According to a recent article in the Boston Globe, hospitals are now twice as noisy as they were in the 1960s. This is partly thanks to modern lifesaving equipment, which not only produce their own beeps and other noises, but also because today’s hospitals are awash in hard surfaces. These surfaces make for easy cleaning but they also reflect sound, rather than absorb it.
The noise levels in modern healthcare facilities impact not only patients’ ability to sleep, but also anxiety and stress. It can also negatively affect providers’ abilities to properly care for their patients. In one famous case, noise fatigue led a staff member to turn off a patient’s beeping heart monitor.
While the need for cleanliness can prevent designers from using standard noise-muffling equipment, a manager can take the following nine steps to help reduce noise levels in a healthcare facility:
- Evaluate noise
Check noise levels through patient surveys and by measuring decibel levels.
Consider glass fiber acoustical ceiling panels for open spaces like corridors, mineral fiber acoustical ceiling panels for patient rooms, and composite ceiling panels (glass fiber facing with a mineral fiber or gypsum board backing) for neonatal intensive care units.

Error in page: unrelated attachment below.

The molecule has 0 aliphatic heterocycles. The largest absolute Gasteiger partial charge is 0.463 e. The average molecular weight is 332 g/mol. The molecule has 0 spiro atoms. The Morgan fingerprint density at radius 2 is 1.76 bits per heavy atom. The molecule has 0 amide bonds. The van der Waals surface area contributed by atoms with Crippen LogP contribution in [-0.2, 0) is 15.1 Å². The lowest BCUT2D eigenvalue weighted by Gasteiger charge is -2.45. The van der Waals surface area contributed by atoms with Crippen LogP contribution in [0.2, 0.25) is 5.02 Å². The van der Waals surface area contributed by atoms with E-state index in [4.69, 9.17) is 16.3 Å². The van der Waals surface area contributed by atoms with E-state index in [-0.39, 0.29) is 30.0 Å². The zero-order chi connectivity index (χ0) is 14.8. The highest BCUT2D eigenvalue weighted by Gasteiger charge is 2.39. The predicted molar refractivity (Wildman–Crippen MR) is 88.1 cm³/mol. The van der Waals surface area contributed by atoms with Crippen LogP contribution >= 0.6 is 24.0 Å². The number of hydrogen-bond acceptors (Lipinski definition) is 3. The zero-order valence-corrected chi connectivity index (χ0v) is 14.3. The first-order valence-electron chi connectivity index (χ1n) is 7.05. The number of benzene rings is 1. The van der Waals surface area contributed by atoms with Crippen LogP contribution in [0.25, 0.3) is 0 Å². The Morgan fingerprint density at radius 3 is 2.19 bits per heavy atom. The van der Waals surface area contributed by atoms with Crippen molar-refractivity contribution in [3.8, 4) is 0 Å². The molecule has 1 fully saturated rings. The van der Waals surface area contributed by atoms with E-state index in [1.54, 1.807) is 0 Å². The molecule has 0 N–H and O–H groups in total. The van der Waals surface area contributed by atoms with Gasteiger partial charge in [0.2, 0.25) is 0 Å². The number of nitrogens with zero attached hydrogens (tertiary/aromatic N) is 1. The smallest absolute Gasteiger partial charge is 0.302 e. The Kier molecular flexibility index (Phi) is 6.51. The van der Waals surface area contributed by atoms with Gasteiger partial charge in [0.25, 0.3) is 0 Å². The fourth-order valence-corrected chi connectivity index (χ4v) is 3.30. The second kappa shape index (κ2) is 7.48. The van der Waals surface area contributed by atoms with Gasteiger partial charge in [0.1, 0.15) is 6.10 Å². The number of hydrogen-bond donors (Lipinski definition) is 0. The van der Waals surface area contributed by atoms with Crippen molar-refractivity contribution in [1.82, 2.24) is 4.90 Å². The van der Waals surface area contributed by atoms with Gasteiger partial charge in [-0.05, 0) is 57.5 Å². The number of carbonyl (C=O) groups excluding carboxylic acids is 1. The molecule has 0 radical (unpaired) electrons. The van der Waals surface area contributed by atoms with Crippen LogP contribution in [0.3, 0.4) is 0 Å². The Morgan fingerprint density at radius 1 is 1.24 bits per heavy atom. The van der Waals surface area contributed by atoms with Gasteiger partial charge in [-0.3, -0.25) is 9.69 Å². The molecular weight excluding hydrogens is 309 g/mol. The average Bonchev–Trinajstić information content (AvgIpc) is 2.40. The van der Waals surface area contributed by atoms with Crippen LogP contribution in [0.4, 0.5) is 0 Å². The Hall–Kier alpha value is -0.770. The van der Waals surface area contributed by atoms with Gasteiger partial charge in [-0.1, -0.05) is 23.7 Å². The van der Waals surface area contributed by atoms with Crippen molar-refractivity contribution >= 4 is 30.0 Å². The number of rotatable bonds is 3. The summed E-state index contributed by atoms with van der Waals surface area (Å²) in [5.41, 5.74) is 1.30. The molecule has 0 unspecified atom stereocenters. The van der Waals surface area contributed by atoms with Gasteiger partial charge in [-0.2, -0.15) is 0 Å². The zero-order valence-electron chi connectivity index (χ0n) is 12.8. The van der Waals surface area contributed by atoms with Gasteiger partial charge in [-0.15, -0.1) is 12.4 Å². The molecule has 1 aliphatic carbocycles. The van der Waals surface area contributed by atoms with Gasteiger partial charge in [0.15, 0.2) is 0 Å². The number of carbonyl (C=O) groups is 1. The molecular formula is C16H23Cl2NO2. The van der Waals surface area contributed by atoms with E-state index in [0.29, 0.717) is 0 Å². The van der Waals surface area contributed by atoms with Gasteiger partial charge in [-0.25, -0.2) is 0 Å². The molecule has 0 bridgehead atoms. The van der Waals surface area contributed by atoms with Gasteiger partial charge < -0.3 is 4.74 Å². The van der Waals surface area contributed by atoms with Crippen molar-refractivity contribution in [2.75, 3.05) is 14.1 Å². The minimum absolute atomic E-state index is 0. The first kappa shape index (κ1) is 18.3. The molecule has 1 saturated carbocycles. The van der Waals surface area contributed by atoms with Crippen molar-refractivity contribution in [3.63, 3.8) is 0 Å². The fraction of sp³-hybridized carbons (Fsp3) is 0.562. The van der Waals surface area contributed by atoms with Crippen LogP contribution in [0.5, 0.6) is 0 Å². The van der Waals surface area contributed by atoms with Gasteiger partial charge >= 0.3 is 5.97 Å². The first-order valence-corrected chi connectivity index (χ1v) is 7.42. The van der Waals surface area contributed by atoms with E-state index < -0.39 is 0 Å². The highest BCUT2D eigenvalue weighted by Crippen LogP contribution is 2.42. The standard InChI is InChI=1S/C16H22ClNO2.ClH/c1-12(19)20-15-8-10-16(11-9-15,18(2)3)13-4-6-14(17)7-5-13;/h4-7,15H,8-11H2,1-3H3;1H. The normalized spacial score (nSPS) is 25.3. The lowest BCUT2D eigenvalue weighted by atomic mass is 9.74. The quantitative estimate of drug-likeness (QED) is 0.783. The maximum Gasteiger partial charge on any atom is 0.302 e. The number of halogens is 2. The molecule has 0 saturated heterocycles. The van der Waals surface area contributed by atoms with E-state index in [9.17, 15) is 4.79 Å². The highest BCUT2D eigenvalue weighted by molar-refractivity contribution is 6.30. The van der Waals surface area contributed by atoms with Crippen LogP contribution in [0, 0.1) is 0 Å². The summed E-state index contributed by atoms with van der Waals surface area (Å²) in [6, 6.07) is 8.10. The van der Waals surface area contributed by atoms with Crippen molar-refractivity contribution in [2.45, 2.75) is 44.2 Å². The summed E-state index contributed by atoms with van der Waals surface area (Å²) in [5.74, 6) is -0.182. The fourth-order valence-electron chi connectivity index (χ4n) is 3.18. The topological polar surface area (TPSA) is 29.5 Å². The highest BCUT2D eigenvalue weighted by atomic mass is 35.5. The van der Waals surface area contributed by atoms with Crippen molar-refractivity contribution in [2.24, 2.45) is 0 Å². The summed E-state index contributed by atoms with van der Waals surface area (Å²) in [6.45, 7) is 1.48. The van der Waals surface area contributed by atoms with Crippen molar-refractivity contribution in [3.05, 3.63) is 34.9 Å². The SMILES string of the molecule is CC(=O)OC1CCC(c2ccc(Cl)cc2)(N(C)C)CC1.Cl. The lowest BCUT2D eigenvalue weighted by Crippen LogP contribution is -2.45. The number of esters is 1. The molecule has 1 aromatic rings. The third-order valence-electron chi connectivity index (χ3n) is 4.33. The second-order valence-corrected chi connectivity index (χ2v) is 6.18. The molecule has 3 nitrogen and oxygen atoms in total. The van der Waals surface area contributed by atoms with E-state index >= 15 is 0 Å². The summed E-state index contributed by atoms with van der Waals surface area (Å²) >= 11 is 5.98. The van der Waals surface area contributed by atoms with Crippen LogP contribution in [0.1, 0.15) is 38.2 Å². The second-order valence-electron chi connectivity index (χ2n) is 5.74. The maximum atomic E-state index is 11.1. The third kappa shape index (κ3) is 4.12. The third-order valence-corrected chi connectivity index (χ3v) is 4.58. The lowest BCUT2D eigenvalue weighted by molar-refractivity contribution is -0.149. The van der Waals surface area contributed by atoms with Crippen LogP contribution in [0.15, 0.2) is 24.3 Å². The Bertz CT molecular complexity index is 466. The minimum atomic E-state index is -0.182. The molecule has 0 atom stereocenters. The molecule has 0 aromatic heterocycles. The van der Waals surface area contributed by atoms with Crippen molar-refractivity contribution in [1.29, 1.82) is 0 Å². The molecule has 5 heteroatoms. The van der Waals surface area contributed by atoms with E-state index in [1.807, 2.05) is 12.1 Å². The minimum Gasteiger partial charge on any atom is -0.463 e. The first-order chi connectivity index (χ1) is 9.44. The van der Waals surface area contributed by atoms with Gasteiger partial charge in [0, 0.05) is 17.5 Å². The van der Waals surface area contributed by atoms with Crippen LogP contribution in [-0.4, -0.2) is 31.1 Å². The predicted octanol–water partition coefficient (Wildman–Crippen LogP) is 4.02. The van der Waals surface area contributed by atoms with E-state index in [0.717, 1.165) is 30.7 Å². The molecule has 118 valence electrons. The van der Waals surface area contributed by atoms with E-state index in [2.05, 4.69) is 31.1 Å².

- Privacy barriers
Privacy curtains for multi-patient rooms can be surprisingly noisy. Test the noise level of opening and closing your curtains. If it’s higher than 80 dBA there are quieter options available.
- Wall panels
For areas that need washing, consider glass or cotton fiber wall panels coated with an impervious film like taffeta vinyl, mylar or polyvinyl fluoride. For nonclinical areas, fabric-wrapped panels should suffice.
Consider replacing overhead paging with wireless headsets.
- Nursing stations
Greater concentrations of people tend to cause more noise, so decentralize nursing stations where possible.
Allow certain patients to close their doors and add “do not disturb” signs.
- Adding noise
Install white noise machines and/or add music to help make intrusive sounds less audible and or startling.
Various studies have shown that anywhere from 87% to 96% of alarms do not actually signal a critical event, needlessly adding to patient anxiety and stress as well as noise fatigue by staff. The American College of Clinical Engineering’s Healthcare Technology Foundation offers several recommendations to help mitigate these problems, including: standardizing equipment alarm sounds and user controls and training clinicians on the best practices for operation of alarm-based devices.
There are a host of noise-producing variables with regards to mechanical systems design, including duct sizing, fan selection, terminal boxes, vibration isolators, and more. For more guidance on noise reduction in your healthcare facility, contact Vanguard Resources.